- 34. The River Runs Deep – Episode 34
- 35. The River Runs Deep – Episode 35
- 36. The River Runs Deep – Episode 36
- 37. The River Runs Deep – Episode 37
- 38. The River Runs Deep – Episode 38
- 39. The River Runs Deep – Episode 39
- 40. The River Runs Deep – Episode 40
William strode from the Uttley place and climbed into the cart alongside Laura.
“Mr Uttley and his sons will move the prairie schooner,” he said, taking up the reins.
“Billy-Bob,” Laura began as they drove towards town. “What you said about it not being an accident . . .”
“Somebody was waiting for that old man to drive through Snake Pass last evening,” William stated. “We keep this between ourselves, Laura. You don’t tell anybody the truth.”
“I can’t do that!” Laura stared at him. “We have to tell the law –”
“There is no law in Deep River!” William retorted. “Never has been since Leasowe pinned that tin star on Wes Pearce!”
“Mr Pearce is our town sheriff –”
“No!” William cut in. “Wes Pearce stays out of it.”
Laura pressed a hand to her mouth.
“Say nothing and do as I ask,” William repeated. “I’ll explain when I can. You’ll have to trust me.”
Expelling an uneasy breath, Laura nodded, her gaze fixed upon the long road ahead.
“Before I take the old man to the undertaker, I want Gideon to have a look at him,” William said as they drew up alongside Bea and Gideon’s home. “I’ll drive you home.”
“I’d rather walk. I’d like to be by myself a while.”
“If you’re sure.” William gently handed her down from the cart. “I’ll see you tonight at home.”
William was watching Laura move out of sight when Gideon answered the door.
“Who is he?” the young physician enquired after they’d carried the elderly man’s body inside.
“He showed up in town yesterday. I’d be obliged if you’d note his wounds and how you reckon he got them.”
Gideon looked across the table, raising an eyebrow.
“Do I get to enquire why you want a detailed report upon how this unfortunate met his death?”
“Best not,” William returned. “Since I don’t have a name, I’ll make a drawing of him. Have you any paper and a pencil?”
“On my desk.”
At sight of the marks across the man’s neck, Gideon turned to his companion and the two Army veterans exchanged a shrewd glance.
“I take it you saw these?”
“Yes.” William was endeavouring to sketch the bewhiskered old man. “We found him in Snake Pass.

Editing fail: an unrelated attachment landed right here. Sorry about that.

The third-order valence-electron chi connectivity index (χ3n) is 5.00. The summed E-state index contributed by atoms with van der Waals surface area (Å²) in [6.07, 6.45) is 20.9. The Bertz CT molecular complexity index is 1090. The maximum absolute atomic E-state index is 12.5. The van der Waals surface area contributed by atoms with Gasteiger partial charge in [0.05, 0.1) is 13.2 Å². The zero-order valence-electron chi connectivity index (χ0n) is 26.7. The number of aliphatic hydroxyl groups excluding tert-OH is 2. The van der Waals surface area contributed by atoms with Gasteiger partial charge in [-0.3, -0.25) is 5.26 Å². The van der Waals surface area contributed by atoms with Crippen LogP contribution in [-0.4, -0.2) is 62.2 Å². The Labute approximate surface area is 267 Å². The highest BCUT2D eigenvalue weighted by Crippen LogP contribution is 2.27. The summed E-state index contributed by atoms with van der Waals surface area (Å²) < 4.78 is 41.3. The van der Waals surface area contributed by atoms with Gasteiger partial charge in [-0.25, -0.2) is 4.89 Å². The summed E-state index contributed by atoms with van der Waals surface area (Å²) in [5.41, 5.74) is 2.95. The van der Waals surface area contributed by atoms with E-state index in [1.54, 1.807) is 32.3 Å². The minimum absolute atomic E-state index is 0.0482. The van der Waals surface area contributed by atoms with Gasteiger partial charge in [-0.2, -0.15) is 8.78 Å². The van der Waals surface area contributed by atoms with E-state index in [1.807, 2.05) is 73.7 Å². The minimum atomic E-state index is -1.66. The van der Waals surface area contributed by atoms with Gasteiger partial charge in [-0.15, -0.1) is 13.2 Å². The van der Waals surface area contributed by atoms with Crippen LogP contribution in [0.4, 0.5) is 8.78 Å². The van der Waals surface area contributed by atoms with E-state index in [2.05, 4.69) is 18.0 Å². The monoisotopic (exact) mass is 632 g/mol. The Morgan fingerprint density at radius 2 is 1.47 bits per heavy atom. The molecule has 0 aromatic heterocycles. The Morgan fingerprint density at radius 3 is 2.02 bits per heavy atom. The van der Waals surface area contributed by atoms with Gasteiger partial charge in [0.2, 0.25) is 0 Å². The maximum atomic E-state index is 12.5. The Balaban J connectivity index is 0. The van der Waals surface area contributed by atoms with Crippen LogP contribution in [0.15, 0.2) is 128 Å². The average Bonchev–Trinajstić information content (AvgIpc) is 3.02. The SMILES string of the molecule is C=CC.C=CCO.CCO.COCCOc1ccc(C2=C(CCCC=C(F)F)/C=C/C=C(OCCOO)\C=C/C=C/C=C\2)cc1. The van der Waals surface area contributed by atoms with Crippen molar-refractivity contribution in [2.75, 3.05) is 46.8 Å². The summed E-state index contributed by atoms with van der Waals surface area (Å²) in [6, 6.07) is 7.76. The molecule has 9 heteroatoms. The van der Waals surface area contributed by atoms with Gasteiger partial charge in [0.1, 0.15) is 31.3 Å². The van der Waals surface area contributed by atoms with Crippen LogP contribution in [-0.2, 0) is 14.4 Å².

“It was rigged to look like the wagon overturned and he hit his head when he fell.”
“There’s not a speck of grit or grass, like there should be if he’d struck his head,” Gideon remarked. “Do you see the regular shape of the injury?”
William leaned over the table.
“That’s what killed him, and I’ll say so in this report.” Gideon paused. “I’ve no idea why you’re involved, William, but whoever did this has likely killed before.
“He’s probably still here in Deep River. Tread cautiously, my friend.”
“I will. I’m pretty certain I know who the murderer is.
“What I need to figure out is the motive,” he admitted. “Who was this old timer, and why did he have to be silenced?”
Leaving Gideon writing his report, William headed through town to Chippy Callard’s carpentry shop.
The Callard family had been Deep River’s carpenters for generations, doubling as undertakers whenever the need arose.
“I heard a prairie schooner had turned over down Snake Pass. You got no name for the deceased?” Chippy remarked. “I don’t know who he is, but I’ve seen him before.
“Yesterday, I was here in the yard when he rattled by in a beat-up old wagon looking like he didn’t have two cents to rub together.
“Later, he comes back with a grin a mile wide and makes straight for the Silver Dollar. Didn’t come out in no hurry, neither!”
After assuring Callard the dead man had had enough money so that his wouldn’t be a pauper’s burial, William drove away.
Mulling over what Chippy had told him, he pieced it together with what he already knew from Laura.
Turning into the centre of town, he wondered if it was sheer chance that Miss Adelaide happened to be out front of her store, sweeping the walkway.